Guiding religious matters is a balance act in divorce process

Divorce in and of itself tends to be a sensitive process. Even when it is just the two spouses involved, matters can be very personal and emotional. Arguments can ensue. Feelings can be hurt. When children are added to the family mix, things become more complex and often more emotional. Next, add religious views — particularly differing views — and a divorce can easily become more difficult and personal in terms of child custody arrangements.

As a country, we generally accept that individuals have a right to practice whatever religion they choose. A recent out-of-state child custody decision, however, is an example of a court having to take some control over the religious situation among two divorcing parents and their children.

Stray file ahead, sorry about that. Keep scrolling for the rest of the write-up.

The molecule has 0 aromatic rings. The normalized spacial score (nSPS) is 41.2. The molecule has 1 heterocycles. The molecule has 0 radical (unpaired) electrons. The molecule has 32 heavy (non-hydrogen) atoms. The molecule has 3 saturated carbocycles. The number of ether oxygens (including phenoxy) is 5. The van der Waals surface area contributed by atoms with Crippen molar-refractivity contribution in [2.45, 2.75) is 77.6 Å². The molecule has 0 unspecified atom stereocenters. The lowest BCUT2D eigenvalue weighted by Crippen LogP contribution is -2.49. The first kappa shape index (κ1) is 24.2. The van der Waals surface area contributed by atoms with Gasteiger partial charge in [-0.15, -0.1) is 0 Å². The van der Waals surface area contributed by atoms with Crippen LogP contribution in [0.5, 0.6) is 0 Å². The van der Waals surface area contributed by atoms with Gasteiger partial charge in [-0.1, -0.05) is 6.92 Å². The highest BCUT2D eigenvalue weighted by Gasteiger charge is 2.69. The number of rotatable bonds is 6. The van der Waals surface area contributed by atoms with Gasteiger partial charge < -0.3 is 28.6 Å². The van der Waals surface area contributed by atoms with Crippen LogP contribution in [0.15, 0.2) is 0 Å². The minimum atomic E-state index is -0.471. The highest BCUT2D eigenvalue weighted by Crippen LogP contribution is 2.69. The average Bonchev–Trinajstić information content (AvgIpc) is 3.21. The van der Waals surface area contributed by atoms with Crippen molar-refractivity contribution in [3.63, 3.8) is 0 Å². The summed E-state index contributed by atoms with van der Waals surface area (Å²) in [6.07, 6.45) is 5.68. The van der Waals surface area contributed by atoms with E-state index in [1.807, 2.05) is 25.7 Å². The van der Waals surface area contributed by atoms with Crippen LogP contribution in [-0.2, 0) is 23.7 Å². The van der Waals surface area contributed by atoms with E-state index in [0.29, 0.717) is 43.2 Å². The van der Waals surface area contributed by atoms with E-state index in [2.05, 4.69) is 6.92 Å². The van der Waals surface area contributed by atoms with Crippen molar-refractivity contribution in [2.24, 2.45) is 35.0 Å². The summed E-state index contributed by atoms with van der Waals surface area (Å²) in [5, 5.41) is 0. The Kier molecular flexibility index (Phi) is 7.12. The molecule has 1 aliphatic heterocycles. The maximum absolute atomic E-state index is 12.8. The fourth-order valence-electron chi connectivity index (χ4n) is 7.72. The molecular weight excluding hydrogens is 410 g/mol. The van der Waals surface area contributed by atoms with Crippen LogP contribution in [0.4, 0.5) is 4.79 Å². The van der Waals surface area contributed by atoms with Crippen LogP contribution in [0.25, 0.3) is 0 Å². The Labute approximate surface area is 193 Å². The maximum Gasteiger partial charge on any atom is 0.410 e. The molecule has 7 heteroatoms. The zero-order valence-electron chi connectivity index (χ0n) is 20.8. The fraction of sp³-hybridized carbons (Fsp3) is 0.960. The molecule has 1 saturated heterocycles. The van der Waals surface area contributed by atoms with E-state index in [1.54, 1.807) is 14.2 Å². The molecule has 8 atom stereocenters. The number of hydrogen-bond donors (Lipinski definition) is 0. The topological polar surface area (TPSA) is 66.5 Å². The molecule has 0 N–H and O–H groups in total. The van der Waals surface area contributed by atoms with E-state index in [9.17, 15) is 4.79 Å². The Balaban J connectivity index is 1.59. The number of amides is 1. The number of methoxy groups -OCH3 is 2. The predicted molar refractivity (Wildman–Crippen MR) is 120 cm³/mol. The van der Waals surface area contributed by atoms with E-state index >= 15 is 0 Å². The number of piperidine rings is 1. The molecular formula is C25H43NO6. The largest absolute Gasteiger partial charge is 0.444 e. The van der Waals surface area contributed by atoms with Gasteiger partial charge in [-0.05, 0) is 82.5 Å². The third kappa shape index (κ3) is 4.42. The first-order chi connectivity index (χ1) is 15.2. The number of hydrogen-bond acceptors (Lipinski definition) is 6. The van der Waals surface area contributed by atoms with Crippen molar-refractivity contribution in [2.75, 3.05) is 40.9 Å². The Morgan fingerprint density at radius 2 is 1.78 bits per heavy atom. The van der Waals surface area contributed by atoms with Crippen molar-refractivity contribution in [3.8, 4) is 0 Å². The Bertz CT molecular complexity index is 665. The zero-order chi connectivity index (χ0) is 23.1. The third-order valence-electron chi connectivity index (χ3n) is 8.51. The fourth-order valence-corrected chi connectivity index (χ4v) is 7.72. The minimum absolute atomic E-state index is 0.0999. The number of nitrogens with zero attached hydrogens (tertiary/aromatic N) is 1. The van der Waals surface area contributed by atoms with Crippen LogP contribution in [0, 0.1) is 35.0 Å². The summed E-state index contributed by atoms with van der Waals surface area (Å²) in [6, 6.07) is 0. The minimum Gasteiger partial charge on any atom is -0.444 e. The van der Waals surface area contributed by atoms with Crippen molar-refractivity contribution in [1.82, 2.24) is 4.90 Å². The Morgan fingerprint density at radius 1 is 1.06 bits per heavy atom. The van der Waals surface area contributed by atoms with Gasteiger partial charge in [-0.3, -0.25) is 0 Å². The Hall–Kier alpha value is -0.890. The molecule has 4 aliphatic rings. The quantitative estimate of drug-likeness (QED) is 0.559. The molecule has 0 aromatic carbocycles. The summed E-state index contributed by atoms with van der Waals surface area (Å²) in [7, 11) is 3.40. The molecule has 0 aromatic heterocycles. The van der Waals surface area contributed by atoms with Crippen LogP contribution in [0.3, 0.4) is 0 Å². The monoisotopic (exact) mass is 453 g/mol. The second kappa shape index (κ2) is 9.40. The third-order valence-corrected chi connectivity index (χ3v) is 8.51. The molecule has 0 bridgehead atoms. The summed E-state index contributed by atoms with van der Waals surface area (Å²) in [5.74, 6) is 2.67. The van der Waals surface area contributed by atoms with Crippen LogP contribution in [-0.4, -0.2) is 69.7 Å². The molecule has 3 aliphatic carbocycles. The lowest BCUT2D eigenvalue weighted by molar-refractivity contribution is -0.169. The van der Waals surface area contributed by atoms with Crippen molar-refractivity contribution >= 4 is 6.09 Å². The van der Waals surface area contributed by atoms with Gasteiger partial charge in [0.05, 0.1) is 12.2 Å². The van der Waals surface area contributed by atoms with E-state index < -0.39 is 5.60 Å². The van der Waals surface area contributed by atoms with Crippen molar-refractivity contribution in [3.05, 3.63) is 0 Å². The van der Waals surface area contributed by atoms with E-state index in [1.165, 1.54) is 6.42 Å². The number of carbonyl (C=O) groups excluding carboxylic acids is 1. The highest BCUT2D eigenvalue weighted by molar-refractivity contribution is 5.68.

A panel of judges directed the father involved in the child custody case to not discuss or parent based on his religious views. They justified this ruling because they determined the father had acted upon his religious ideas in a way that emotionally and mentally harmed his children.

While limiting a person from practicing his or her religion is a difficult decision for a court in the U.S. to make (as it should be), a family law decision must prioritize the well-being of children. Parental rights are also valuable and, therefore, important to protect. If the father can parent without leaning on his abusive, religion-motivated behaviors, both his rights as a father and the his children will have been protected.

Religion comes up in many divorce cases in Texas. This recent news story brings up the matter, and we will continue discussing how religion can be addressed in child custody matters in general. Check back soon to learn more about this sensitive family law issue.